By Vincent PollardTo say that Tin Man's latest release is something of a departure immediately begs the question: "What is it exactly that Tin Man does?" Starting out producing acid house twelve-inches on the Finnish-based Keys of Life label, Californian-born Johannes Auvinen's subsequent work exists in a world between brooding singer-songwriter and strange, off-kilter dance music. Although far from dance floor material, it's informed by minimal techno and house. With Vienna Blue (a homage to his adopted home in the Austrian capital), Auvinen augments his electronics with a heavy dose of classical instrumentation, employing cello, violin and clarinet. Like all Tin Man albums, Vienna Blue takes a while to seep under your skin, slowly revealing more of itself upon each listen. Consisting of 22 short pieces, alternately instrumental and vocal-led numbers, ranging from less than a minute in length to almost seven minutes, it revisits the isolating and eerily off-key vocal style that dominated Scared in 2010. Never content to stay in one place and always eager to push his music, and the listener, into new and uncomfortable areas, Auvinen demonstrates a delicious disregard for current trends. This is outsider music that manages to remain accessible yet endlessly provoking.
Vienna Blue is a bit different from your previous work, being that it's heavily classical-based. How did this come about? It was a few things coming together. I've now been in Vienna for five years, so it's a bit of a reflection on the time here, and the classical aspect really happened because I was working with some classical musicians. I was working at the World Expo in Shanghai in 2010 and we had to play music there for three months. I played together with a trio, so I was making some electronic textures, beats and things like that. We played a lot of cheesy Mozart and Strauss and sort of touristic advertising for Austria there, including Sound of Music medleys and Falco, but it also had some nice moments of improvisation, some weirder ambient things. I also enjoyed finding interpretations of Austrian Lieder, which is very sweet music from old Austria. It was me on the computer, basically, dubbing things out and, just like the record, cello, violin and clarinet.
What was the process working with this classical trio for the record like? Were they recorded as completed tracks or did you sample individual elements and piece them together later? Most of the stuff was already planned out before. I had already composed all the electronic parts and spent a lot of time arranging them for the trio, so they just played it exactly how I had written it. I wrote everything on my computer with MIDI and having no idea how to do it, I figured out a way to make sheet music. I asked some people about how I should split things up and arrange things, but it was just an amateur version ― just print out some sheet music and hope they can play it! But it was easy; the musicians looked at the stuff and then one hour later we were recording everything. We recorded the whole album in one day in the studio. There are a few parts where there's improvisation, like in the track "Ok, Improvise," I just have the chords going underneath and they improvised over the top. Then in "Crow," there's some improvisation in that. Some of them are pieces that we would improvise at the Expo and based on those improvisations, I wrote some songs around ideas that came up there.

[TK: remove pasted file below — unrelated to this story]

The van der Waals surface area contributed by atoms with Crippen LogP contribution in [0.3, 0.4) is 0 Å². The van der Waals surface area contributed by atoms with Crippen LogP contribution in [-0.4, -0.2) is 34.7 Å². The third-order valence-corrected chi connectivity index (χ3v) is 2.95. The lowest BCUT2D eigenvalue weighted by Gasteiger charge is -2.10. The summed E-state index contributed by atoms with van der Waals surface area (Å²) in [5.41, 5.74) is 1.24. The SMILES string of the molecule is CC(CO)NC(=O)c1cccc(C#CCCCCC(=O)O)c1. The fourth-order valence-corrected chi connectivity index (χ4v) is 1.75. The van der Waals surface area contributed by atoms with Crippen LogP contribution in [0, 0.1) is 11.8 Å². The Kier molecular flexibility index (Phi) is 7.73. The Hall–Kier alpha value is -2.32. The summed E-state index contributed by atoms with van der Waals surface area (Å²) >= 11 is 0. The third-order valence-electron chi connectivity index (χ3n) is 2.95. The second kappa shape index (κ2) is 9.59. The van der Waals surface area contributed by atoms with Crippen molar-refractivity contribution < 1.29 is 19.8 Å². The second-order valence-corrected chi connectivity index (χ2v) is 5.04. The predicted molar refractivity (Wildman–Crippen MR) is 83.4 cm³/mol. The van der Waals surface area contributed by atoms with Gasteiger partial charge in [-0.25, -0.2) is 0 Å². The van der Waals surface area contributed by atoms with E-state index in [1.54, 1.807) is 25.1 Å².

There are several notable musicians, like Jacaszek or Murcof, who also blend electronics or minimal techno with classical. Were any of these inspirations for this project? Actually, Christian Fennesz was somehow a strange influence for a lot of the record, as the synthesis was all physical modelling, like Fennesz, but a totally different treatment. It's all percussive sounds and not blurred-out in the same way that the Fennesz tracks are, but synthesized in the same way and also maybe similar, in that it's using Lydian mode and Hungarian minor mode and stuff like that. Church modes, more romantic-sounding modes, melancholic, classically romantic sounding stuff ― Debussy uses those modes a lot. Basically, all the electronic sounds on the record are made with physical modelling synthesis ― all the stuff that sounds like harps or glassy plucked instruments. I use analog stuff all the time, so it was a departure to make something with a different kind of sound. Logic has a physical modelling synth built into it and I used that exclusively; it's called Sculpture.